All the way back to my 9th grade year in public high school, I remember learning about "vestigial organs" in biology class. (For all of you whose eyes just glazed over because I referenced high school biology, stick with me for a minute.) Basically, vestigial organs are often understood to be organs we still have but don't need. Those who hold to an evolutionary development of humanity would say that perhaps these organs at one time played a key role in our functioning, but over the course of evolutionary development have become unnecessary.
Wikipedia says that "Vestigiality refers to genetically determined structures or attributes that have apparently lost most or all of their ancestral function in a given species, but have been retained during the process of evolution." The same webpage goes on to say that "Vestigiality, biologically speaking, refers to organisms retaining organs, which have seemingly lost the entirety of the original function."
Now, I'm not advocating for a naturalistic, evolutionary approach to human origins. Nor am I ignoring the controversy that can accompany the discussion of vestigial organs. (I'll leave those topics to well trained Christian scientists for now!) What I want to do in this post is take this understanding of vestigial organs and apply it to the church as the body of Christ. Here's my question: Is adult equipping a "vestigial organ" in the body of Christ? Let me get even little more specific. Was intentional, structured, relatively-comprehensive biblical and theological training necessary at one time, but as time has gone on this sort of equipping is no longer necessary?
My answer is a firm "no." Biblical and theological equipping that is both intentional and structured is as necessary today as it was 2000 years ago. Here are just two reasons I believe this.
Biblical and Theological Health is Not an Isolated Organ of the Church but Part of Its Very Lifeblood.
Throughout the Old and New Testaments, we get the sense that following God is something that must be LEARNED. And a large part of this instruction includes learning who God is, who we are, and how we live rightly under Him. A large part of this instruction includes understanding how God has revealed Himself to us in the Bible, and what the story of the Bible means for us today. All of these things are biblical and theological categories that we cannot neglect. All of these things infuse life and purpose and health into God's people, the church. Biblical and theological health is not something we neglect, and then never miss. Neglecting this equipping ministry of the church will eventually lead to atrophied muscles, amputated limbs, and suffocated airways.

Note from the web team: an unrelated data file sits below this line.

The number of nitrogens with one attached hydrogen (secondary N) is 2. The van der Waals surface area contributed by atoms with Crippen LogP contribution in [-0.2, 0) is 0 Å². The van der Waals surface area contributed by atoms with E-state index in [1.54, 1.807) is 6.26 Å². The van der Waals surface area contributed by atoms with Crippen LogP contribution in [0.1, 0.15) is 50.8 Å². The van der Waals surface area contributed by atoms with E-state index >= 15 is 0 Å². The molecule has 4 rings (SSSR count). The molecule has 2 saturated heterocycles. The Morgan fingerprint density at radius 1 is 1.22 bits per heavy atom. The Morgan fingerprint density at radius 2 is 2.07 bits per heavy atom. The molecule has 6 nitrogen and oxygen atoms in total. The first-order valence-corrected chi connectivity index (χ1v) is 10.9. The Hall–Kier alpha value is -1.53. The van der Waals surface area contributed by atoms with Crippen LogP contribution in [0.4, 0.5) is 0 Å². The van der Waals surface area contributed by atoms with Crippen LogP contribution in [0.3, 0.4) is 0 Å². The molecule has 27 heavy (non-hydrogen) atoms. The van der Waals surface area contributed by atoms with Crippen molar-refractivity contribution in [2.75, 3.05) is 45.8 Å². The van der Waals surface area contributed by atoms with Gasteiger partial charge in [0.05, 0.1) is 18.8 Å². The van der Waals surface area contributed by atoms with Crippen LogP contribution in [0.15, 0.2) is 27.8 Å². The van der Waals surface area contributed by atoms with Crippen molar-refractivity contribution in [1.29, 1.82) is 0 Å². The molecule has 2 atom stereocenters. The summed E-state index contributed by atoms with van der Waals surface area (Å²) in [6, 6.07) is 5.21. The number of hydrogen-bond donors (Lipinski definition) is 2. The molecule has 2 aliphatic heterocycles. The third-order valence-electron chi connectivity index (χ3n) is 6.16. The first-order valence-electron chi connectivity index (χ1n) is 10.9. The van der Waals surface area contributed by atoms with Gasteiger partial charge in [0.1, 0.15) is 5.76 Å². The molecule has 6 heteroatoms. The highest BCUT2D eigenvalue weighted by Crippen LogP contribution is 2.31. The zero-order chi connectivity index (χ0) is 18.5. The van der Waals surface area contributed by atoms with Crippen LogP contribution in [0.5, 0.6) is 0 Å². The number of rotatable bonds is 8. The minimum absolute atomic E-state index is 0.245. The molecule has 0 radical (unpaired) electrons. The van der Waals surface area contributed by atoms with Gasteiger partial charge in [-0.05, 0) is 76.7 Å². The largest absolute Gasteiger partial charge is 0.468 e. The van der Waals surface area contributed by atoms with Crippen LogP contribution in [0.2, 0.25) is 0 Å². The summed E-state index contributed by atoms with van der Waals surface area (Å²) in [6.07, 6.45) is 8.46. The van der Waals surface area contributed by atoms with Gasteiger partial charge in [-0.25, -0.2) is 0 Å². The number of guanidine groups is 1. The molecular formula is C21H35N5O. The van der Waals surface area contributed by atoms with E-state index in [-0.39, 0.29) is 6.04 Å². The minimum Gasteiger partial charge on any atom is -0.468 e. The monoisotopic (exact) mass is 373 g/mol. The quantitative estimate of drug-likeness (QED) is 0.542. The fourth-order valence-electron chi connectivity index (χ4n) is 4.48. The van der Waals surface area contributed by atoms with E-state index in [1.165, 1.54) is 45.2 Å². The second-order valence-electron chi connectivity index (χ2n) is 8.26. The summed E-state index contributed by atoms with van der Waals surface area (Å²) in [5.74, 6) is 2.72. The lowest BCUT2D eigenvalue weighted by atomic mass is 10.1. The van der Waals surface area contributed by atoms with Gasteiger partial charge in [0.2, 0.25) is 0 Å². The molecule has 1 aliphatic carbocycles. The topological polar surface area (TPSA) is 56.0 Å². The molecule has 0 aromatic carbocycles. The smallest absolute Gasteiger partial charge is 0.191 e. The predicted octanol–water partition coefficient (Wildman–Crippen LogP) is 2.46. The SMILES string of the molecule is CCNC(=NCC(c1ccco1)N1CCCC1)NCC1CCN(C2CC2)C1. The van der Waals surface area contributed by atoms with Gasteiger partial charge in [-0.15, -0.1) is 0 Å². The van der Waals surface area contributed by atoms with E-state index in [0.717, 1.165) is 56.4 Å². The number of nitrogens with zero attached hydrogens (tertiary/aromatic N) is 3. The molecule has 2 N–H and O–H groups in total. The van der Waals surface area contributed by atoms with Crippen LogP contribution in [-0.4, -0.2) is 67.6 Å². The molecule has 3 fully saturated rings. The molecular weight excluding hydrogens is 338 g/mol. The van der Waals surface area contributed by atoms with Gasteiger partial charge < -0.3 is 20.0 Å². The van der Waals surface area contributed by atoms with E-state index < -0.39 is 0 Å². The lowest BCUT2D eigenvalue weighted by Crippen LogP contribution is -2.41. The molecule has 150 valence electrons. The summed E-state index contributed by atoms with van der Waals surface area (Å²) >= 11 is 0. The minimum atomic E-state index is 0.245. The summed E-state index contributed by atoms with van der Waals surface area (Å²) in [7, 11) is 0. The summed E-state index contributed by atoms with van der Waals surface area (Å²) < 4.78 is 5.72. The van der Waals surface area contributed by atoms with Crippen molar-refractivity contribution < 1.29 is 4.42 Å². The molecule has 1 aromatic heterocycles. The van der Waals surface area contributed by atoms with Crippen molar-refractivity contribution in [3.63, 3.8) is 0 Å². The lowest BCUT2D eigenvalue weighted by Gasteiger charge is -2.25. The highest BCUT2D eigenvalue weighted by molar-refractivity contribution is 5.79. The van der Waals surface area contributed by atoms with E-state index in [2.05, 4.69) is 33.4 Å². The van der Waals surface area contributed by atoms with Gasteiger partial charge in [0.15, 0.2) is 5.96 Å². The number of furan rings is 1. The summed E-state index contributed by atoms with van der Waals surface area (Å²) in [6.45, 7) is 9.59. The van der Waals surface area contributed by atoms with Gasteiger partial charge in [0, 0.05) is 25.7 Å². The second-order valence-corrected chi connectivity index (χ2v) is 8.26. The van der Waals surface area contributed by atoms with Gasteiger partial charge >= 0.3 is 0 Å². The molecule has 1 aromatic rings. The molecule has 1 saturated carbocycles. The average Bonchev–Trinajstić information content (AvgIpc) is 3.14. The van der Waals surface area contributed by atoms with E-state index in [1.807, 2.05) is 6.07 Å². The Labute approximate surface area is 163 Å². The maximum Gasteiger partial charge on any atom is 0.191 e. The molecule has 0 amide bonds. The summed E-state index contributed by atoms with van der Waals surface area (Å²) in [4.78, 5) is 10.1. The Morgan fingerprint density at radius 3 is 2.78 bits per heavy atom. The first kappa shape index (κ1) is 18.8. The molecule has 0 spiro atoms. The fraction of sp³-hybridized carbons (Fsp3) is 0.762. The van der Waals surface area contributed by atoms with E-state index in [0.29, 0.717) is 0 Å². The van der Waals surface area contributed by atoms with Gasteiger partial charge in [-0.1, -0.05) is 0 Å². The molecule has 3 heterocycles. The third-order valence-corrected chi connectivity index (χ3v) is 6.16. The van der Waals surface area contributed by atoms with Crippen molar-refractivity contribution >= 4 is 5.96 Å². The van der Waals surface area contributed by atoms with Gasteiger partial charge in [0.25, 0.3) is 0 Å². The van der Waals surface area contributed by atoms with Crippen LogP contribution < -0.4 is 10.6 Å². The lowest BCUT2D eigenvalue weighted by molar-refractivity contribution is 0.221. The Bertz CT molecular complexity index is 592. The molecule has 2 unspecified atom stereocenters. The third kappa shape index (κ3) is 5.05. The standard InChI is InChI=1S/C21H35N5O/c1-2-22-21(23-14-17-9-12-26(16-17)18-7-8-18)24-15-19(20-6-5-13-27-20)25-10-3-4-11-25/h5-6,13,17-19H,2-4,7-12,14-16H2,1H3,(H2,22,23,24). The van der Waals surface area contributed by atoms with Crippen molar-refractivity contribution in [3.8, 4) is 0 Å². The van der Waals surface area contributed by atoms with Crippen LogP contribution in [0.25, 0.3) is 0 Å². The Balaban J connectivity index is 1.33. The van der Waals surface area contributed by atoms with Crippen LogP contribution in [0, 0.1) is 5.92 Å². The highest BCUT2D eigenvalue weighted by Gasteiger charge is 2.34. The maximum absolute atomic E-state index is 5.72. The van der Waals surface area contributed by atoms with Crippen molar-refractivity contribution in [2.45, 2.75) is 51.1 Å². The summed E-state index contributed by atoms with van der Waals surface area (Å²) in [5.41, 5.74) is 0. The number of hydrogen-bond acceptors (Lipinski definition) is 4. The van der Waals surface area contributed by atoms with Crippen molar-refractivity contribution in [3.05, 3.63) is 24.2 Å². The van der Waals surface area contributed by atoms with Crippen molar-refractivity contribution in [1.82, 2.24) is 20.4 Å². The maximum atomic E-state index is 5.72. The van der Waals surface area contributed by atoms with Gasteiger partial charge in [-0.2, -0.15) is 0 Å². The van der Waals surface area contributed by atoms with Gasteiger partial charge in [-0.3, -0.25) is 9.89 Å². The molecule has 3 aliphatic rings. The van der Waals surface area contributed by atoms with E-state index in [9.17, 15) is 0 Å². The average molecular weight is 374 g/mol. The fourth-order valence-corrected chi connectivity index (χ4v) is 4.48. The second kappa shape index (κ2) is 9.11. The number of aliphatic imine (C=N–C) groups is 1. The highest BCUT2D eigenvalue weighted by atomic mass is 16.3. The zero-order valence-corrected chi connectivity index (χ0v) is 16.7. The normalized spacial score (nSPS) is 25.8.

The Need for this Sort of Intentional Equipping Hasn't Gone Away
In a culture that is increasingly biblically illiterate and theologically unaware, we shouldn't take our foot off the gas pedal of pursuing biblical and theological health, and building this sort of health into local churches. Yes, the forms this equipping take may change. But the content should stay focused on catechizing followers of Jesus Christ in biblical and theological truth, for the purpose of character transformation and engaging in Christ's mission.
I'm grateful for how Brookside Church values these adult equipping environments by creating space for and encouraging the Brookside Institute (along with everything else it's doing to cultivate biblical and theological health!). I can point to ways adult equipping adds value to the larger church, and I love how the Institute benefits from being located within a larger, healthy church body that adds value in turn to the Institute. Perhaps a fitting way to end is by looking back to what Paul says in Ephesians 4:11-16 about the many "supporting ligaments" (biblical and theological equipping environments are one of these!) that join and hold the body of Christ together as it grows:
11 So Christ himself gave the apostles, the prophets, the evangelists, the pastors and teachers, 12 to equip his people for works of service, so that the body of Christ may be built up 13 until we all reach unity in the faith and in the knowledge of the Son of God and become mature, attaining to the whole measure of the fullness of Christ.
Interested in More on This?
Check out some of these previous posts on this site that further reinforce the place and value of biblical and theological equipping in the local church:
Christian. Husband. Father. Pastor. Learner. Contributor. Reader.